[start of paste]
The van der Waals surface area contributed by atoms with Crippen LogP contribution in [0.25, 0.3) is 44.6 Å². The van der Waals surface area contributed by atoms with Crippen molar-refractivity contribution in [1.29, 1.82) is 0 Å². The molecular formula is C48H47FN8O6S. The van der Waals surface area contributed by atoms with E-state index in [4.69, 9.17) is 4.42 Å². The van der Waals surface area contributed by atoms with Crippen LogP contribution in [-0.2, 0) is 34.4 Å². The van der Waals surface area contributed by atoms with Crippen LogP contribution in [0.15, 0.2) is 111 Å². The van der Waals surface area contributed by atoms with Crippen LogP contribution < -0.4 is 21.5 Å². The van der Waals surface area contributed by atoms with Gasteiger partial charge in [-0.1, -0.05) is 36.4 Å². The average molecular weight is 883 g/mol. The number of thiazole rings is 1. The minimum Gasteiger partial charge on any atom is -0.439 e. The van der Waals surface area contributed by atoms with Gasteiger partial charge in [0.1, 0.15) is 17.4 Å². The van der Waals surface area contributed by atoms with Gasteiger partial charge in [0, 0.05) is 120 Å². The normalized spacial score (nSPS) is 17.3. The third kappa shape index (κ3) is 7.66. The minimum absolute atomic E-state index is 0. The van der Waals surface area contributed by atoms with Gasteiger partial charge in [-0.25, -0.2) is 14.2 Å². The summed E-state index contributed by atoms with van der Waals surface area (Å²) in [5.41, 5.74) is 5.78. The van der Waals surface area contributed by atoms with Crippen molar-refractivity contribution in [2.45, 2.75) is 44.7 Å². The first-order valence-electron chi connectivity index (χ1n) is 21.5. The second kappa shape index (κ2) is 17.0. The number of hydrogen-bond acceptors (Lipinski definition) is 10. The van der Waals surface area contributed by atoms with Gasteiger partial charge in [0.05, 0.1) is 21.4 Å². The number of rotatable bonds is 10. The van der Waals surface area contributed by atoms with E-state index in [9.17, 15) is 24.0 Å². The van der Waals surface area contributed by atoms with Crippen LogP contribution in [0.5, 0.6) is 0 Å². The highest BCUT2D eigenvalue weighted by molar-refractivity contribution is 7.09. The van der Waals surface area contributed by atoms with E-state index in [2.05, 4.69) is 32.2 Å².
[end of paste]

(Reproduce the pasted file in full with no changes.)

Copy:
The van der Waals surface area contributed by atoms with Crippen LogP contribution in [0.25, 0.3) is 44.6 Å². The van der Waals surface area contributed by atoms with Crippen molar-refractivity contribution in [1.29, 1.82) is 0 Å². The molecular formula is C48H47FN8O6S. The van der Waals surface area contributed by atoms with E-state index in [4.69, 9.17) is 4.42 Å². The van der Waals surface area contributed by atoms with Crippen LogP contribution in [-0.2, 0) is 34.4 Å². The van der Waals surface area contributed by atoms with Crippen LogP contribution in [0.15, 0.2) is 111 Å². The van der Waals surface area contributed by atoms with Crippen LogP contribution < -0.4 is 21.5 Å². The van der Waals surface area contributed by atoms with Gasteiger partial charge in [-0.1, -0.05) is 36.4 Å². The average molecular weight is 883 g/mol. The number of thiazole rings is 1. The minimum Gasteiger partial charge on any atom is -0.439 e. The van der Waals surface area contributed by atoms with Gasteiger partial charge in [0.1, 0.15) is 17.4 Å². The van der Waals surface area contributed by atoms with Gasteiger partial charge in [0, 0.05) is 120 Å². The normalized spacial score (nSPS) is 17.3. The third kappa shape index (κ3) is 7.66. The minimum absolute atomic E-state index is 0. The van der Waals surface area contributed by atoms with Gasteiger partial charge in [-0.25, -0.2) is 14.2 Å². The summed E-state index contributed by atoms with van der Waals surface area (Å²) in [5.41, 5.74) is 5.78. The van der Waals surface area contributed by atoms with Crippen molar-refractivity contribution in [2.45, 2.75) is 44.7 Å². The first-order valence-electron chi connectivity index (χ1n) is 21.5. The second kappa shape index (κ2) is 17.0. The number of hydrogen-bond acceptors (Lipinski definition) is 10. The van der Waals surface area contributed by atoms with Gasteiger partial charge in [0.05, 0.1) is 21.4 Å². The number of rotatable bonds is 10. The van der Waals surface area contributed by atoms with E-state index in [9.17, 15) is 24.0 Å². The van der Waals surface area contributed by atoms with Crippen LogP contribution in [0.5, 0.6) is 0 Å². The highest BCUT2D eigenvalue weighted by molar-refractivity contribution is 7.09. The van der Waals surface area contributed by atoms with E-state index in [2.05, 4.69) is 32.2 Å².